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                               Tisha B'Av

                           A DAY OF MOURNING

Remembering Sorrows:

The Jews have existed for thousands of years.  In the course of that long time there have been many happy events to celebrate, but also some evil ones to remember.  Since Biblical days there has been a special day for mourning these tragedies.  It is called Tisha B'Av, the ninth day of the month of Av.

Remembering the First Temple:

On the ninth of Av, or on days very near to it, a number of terrible things happened to us.  Two and a half thousand years ago, in 586 C.E. the first great Temple in Jerusalem was destroyed.  That beautiful Temple had been built by King Solomon to be the place where Jews would worship Hashem.  It contained the Ark with the 10 Commandments in it.

Soloman's Temple stood for over 400 years.  But then the land was invaded and conquered by armies from the huge, powerful land of Babylonia.  The Temple itself was burned to the ground.

Those were terrible days for the Israelites.

In time, Jews returned to Jerusalem.  They rebuilt the Temple.  Israel again became a busy, growing land, but it was often ruled by some huge empire.  The Romans were so cruel that at last the Jews rebelled.  It took four years for the Romans to defeat them. When the Roman armies did finally capture Jerusalem, they robbed the Temple and set fire to the second Temple.  This also happened on the ninth day of Av.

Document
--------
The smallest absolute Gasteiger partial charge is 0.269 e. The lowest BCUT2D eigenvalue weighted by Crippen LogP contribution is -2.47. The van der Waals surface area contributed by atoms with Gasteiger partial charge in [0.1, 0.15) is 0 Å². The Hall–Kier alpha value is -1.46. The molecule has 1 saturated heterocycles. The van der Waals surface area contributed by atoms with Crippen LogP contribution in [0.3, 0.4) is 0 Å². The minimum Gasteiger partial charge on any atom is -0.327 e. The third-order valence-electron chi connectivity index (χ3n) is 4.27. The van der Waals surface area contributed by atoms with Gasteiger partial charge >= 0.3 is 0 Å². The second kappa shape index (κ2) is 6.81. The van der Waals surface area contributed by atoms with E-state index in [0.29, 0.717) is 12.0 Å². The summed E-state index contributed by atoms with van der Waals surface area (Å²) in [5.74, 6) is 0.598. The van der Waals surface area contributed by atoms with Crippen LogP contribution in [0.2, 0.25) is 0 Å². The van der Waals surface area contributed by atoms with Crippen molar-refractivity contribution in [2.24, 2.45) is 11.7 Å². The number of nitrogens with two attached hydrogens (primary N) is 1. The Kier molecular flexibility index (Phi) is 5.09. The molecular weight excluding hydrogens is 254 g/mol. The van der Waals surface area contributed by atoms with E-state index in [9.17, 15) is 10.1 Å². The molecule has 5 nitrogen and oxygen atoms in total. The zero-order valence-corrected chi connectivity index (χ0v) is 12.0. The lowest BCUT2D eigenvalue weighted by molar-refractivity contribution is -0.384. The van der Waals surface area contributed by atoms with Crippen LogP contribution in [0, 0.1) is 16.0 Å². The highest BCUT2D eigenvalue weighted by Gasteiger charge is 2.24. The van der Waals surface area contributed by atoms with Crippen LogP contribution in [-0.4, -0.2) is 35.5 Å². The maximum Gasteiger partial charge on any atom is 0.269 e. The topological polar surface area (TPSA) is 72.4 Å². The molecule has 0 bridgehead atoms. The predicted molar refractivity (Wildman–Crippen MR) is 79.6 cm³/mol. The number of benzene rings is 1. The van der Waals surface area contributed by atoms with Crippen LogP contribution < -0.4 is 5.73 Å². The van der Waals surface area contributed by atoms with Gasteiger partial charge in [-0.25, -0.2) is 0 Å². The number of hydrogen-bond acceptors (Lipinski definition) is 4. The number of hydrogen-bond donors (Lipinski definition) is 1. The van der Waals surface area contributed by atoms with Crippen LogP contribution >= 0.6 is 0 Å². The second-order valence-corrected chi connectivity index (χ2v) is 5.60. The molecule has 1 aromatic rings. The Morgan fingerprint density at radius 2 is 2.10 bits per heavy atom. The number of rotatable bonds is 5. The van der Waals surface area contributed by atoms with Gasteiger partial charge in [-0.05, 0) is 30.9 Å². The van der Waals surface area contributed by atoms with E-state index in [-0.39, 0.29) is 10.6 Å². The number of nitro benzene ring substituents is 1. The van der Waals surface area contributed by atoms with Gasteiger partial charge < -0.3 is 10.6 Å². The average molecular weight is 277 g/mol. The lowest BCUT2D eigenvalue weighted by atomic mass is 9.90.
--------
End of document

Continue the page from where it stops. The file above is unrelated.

The Diaspora:

In the centuries that followed, Jews gradually scattered out from Israel, to all the lands around the Mediterranean Sea and far beyond.  This spreading out is called the Diaspora, the Greek word for 'scattering'.  For close to two thousand years, Jews have lived in the Diaspora, as we do now.

On Tisha B'Av we mourn the destruction of the two Temples and other terrible times that have come upon our people.  It is a day of sadness, but it also contains hope.  Over the centuries, many other peoples and religions have disappeared altogether, after being conquered or scattered, but the Jewish people live on.  So on this day, although our hearts ache for the suffering that Jews have been through, we know that we are strong, and will go on.

The Second Temple - You can still see it!

During the Roman times, the Temple was rebuilt and greatly enlarged by King Herod.  When the Romans seized Jerusalem and burned the Temple, one part of the outer wall survived and still stands today.
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Last updated  2009/07/07 13:32:05 AESTHits  83